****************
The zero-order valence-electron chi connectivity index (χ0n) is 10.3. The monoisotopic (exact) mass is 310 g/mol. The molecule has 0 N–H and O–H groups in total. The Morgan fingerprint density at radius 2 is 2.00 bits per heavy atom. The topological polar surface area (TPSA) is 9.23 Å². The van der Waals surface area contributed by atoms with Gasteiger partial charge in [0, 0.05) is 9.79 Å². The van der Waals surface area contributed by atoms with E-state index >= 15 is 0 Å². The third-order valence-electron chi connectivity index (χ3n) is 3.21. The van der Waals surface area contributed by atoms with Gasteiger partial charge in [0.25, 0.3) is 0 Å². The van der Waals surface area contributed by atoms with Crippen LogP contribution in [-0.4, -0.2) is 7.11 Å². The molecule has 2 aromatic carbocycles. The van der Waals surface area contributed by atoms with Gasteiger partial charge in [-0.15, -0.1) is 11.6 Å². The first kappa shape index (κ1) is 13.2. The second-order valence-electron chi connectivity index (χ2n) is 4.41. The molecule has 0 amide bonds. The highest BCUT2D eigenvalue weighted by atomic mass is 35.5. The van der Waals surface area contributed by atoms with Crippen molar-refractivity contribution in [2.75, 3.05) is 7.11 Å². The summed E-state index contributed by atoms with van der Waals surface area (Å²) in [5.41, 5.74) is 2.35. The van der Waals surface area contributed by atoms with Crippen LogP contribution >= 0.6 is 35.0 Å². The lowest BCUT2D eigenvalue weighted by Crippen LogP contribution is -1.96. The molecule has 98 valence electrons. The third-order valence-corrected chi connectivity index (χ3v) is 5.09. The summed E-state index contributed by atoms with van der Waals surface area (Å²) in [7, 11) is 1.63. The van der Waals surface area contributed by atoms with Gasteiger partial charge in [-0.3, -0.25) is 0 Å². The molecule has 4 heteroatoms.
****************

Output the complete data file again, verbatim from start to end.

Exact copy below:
The zero-order valence-electron chi connectivity index (χ0n) is 10.3. The monoisotopic (exact) mass is 310 g/mol. The molecule has 0 N–H and O–H groups in total. The Morgan fingerprint density at radius 2 is 2.00 bits per heavy atom. The topological polar surface area (TPSA) is 9.23 Å². The van der Waals surface area contributed by atoms with Gasteiger partial charge in [0, 0.05) is 9.79 Å². The van der Waals surface area contributed by atoms with E-state index >= 15 is 0 Å². The third-order valence-electron chi connectivity index (χ3n) is 3.21. The van der Waals surface area contributed by atoms with Gasteiger partial charge in [0.25, 0.3) is 0 Å². The van der Waals surface area contributed by atoms with Crippen LogP contribution in [-0.4, -0.2) is 7.11 Å². The molecule has 2 aromatic carbocycles. The van der Waals surface area contributed by atoms with Gasteiger partial charge in [-0.15, -0.1) is 11.6 Å². The first kappa shape index (κ1) is 13.2. The second-order valence-electron chi connectivity index (χ2n) is 4.41. The molecule has 0 amide bonds. The highest BCUT2D eigenvalue weighted by atomic mass is 35.5. The van der Waals surface area contributed by atoms with Crippen molar-refractivity contribution in [2.75, 3.05) is 7.11 Å². The summed E-state index contributed by atoms with van der Waals surface area (Å²) in [5.41, 5.74) is 2.35. The van der Waals surface area contributed by atoms with Crippen LogP contribution >= 0.6 is 35.0 Å². The lowest BCUT2D eigenvalue weighted by Crippen LogP contribution is -1.96. The molecule has 98 valence electrons. The third-order valence-corrected chi connectivity index (χ3v) is 5.09. The summed E-state index contributed by atoms with van der Waals surface area (Å²) in [7, 11) is 1.63. The van der Waals surface area contributed by atoms with Gasteiger partial charge in [-0.3, -0.25) is 0 Å². The molecule has 4 heteroatoms.